The Black/White Thinking of Bernie Sanders

Senator Bernard 'Bernie' Sanders, an independent from Vermont and possible presidential candidate, listens to a question duri
Senator Bernard 'Bernie' Sanders, an independent from Vermont and possible presidential candidate, listens to a question during an interview in Washington, D.C., U.S., on Wednesday, April 15, 2015. Hillary Clinton isn't ready to confront the nation's billionaires to address rising income inequality, said Sanders, a Vermont independent deciding whether to challenge her for president in 2016. Photographer: Andrew Harrer/Bloomberg via Getty Images

The rumblings of the Republican candidates are so demented that they warrant little comment. The Democrats are another matter.

I find myself increasingly annoyed by Bernie Sanders. Who gave him the sole right to define who and what is and isn't a Progressive?

I grew up in a family that was impoverished in every conceivable way: financially, mentally, and physically. "Poor" doesn't begin to describe the terrible conditions that gnawed at us daily.
Because I was a smart kid, worked hard, and the costs of an education at one of the best public universities in the world were essentially nil, I ended up becoming well-off. Should I therefore feel ashamed that, because of my expertise, I am able to charge good consulting fees for my services from some of the world's leading corporations?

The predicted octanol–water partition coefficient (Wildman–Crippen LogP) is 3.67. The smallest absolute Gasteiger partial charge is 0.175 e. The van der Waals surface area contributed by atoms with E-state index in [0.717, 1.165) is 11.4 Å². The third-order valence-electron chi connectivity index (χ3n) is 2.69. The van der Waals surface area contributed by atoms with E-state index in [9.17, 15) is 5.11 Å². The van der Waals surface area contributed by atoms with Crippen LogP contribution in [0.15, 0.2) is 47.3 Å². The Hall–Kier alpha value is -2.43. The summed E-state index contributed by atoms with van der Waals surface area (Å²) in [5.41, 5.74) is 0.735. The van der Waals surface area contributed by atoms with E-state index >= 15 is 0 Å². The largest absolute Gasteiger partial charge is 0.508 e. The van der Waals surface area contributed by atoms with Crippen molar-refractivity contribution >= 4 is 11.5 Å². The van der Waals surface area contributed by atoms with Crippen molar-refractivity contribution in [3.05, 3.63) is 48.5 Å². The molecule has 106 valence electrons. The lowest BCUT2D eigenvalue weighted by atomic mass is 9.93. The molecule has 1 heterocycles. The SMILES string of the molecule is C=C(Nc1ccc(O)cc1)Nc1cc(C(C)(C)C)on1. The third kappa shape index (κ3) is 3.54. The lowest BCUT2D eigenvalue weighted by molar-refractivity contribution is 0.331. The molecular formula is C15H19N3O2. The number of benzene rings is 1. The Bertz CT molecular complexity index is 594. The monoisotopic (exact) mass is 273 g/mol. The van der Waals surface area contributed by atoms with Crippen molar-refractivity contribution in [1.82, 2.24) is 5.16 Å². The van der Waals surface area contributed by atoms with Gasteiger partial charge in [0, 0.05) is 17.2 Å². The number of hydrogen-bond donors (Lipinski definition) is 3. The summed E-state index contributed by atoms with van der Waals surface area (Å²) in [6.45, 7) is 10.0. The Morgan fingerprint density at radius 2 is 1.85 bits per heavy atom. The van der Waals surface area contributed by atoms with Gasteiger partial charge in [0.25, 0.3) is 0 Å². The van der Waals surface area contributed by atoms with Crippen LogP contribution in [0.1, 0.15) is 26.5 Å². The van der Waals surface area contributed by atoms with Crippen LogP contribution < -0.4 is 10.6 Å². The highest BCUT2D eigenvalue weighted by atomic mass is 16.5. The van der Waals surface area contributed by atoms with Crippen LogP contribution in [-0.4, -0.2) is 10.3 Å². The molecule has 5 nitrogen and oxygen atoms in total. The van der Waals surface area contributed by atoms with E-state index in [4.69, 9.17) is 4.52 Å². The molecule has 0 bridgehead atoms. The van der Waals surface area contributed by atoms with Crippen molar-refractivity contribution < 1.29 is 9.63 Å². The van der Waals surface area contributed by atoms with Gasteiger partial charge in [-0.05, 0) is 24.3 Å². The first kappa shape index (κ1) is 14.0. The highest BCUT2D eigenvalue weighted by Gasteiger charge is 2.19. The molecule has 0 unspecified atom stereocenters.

As someone who grew up in abject poverty, I'm proud of the fact that I now make good money. I'm even more proud that more often than not, I tell organizations what they don't want to hear, namely what they need to do to make things safer for their workers and their surrounding communities.

I agree with Republicans that one shouldn't feel ashamed for doing well financially. But that's where my agreement ends. I believe fervently that those such as myself who have done well should pay much more in taxes than we currently do. I want those who are poor to have the same opportunities to succeed that I had. In this regard, I'm in strong agreement with Senator Sanders.

But this is also where I disagree strongly with Senator Sanders. I not only find his contention that Secretary Clinton cannot be both a Progressive and a Moderate a premier case of faulty thinking, but deeply offensive. Since one can certainly be a Progressive on social issues and a Conservative on financial matters, being a Conservative and a Progressive is not necessarily a fundamental contradiction in terms. Why then is it an inherent contradiction, not to say somehow "bad," to be both a Progressive and a Moderate? To believe that it's a contradiction is black/white thinking at its worst.